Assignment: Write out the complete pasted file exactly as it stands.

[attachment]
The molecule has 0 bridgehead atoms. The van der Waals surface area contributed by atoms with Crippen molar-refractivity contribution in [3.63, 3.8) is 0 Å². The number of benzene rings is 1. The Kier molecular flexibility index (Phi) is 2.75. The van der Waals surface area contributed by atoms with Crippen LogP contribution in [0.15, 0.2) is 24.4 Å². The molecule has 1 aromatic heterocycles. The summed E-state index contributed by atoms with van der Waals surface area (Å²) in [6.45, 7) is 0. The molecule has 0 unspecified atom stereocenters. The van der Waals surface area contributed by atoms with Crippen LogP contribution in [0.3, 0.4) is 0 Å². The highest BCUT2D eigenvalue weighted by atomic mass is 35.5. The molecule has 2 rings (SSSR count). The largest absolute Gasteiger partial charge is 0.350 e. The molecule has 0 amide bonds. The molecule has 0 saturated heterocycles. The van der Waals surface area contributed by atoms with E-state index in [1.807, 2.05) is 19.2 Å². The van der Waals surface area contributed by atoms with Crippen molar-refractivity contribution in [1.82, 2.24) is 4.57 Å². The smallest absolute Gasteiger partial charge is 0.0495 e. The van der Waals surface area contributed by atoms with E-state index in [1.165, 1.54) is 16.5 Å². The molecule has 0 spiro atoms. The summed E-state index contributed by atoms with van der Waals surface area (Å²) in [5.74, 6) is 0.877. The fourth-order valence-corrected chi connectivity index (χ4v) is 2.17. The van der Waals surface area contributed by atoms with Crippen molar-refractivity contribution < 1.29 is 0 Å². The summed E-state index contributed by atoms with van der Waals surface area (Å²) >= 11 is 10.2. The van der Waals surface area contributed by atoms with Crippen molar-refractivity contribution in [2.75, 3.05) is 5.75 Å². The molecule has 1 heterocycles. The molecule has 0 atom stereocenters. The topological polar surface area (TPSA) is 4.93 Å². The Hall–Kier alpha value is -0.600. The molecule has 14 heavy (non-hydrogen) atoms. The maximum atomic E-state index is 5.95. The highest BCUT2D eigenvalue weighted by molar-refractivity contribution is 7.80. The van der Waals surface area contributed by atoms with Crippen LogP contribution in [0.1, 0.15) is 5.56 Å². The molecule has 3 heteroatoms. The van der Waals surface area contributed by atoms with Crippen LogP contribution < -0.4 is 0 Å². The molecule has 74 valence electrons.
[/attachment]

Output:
The molecule has 0 bridgehead atoms. The van der Waals surface area contributed by atoms with Crippen molar-refractivity contribution in [3.63, 3.8) is 0 Å². The number of benzene rings is 1. The Kier molecular flexibility index (Phi) is 2.75. The van der Waals surface area contributed by atoms with Crippen LogP contribution in [0.15, 0.2) is 24.4 Å². The molecule has 1 aromatic heterocycles. The summed E-state index contributed by atoms with van der Waals surface area (Å²) in [6.45, 7) is 0. The molecule has 0 unspecified atom stereocenters. The van der Waals surface area contributed by atoms with Crippen LogP contribution in [0.3, 0.4) is 0 Å². The highest BCUT2D eigenvalue weighted by atomic mass is 35.5. The molecule has 2 rings (SSSR count). The largest absolute Gasteiger partial charge is 0.350 e. The molecule has 0 amide bonds. The molecule has 0 saturated heterocycles. The van der Waals surface area contributed by atoms with E-state index in [1.807, 2.05) is 19.2 Å². The van der Waals surface area contributed by atoms with Crippen molar-refractivity contribution in [1.82, 2.24) is 4.57 Å². The smallest absolute Gasteiger partial charge is 0.0495 e. The van der Waals surface area contributed by atoms with E-state index in [1.165, 1.54) is 16.5 Å². The molecule has 0 spiro atoms. The summed E-state index contributed by atoms with van der Waals surface area (Å²) in [5.74, 6) is 0.877. The fourth-order valence-corrected chi connectivity index (χ4v) is 2.17. The van der Waals surface area contributed by atoms with Crippen molar-refractivity contribution < 1.29 is 0 Å². The summed E-state index contributed by atoms with van der Waals surface area (Å²) >= 11 is 10.2. The van der Waals surface area contributed by atoms with Crippen molar-refractivity contribution in [2.75, 3.05) is 5.75 Å². The molecule has 1 heterocycles. The molecule has 0 atom stereocenters. The topological polar surface area (TPSA) is 4.93 Å². The Hall–Kier alpha value is -0.600. The molecule has 14 heavy (non-hydrogen) atoms. The maximum atomic E-state index is 5.95. The highest BCUT2D eigenvalue weighted by molar-refractivity contribution is 7.80. The van der Waals surface area contributed by atoms with Crippen LogP contribution in [0.1, 0.15) is 5.56 Å². The molecule has 3 heteroatoms. The van der Waals surface area contributed by atoms with Crippen LogP contribution < -0.4 is 0 Å². The molecule has 74 valence electrons.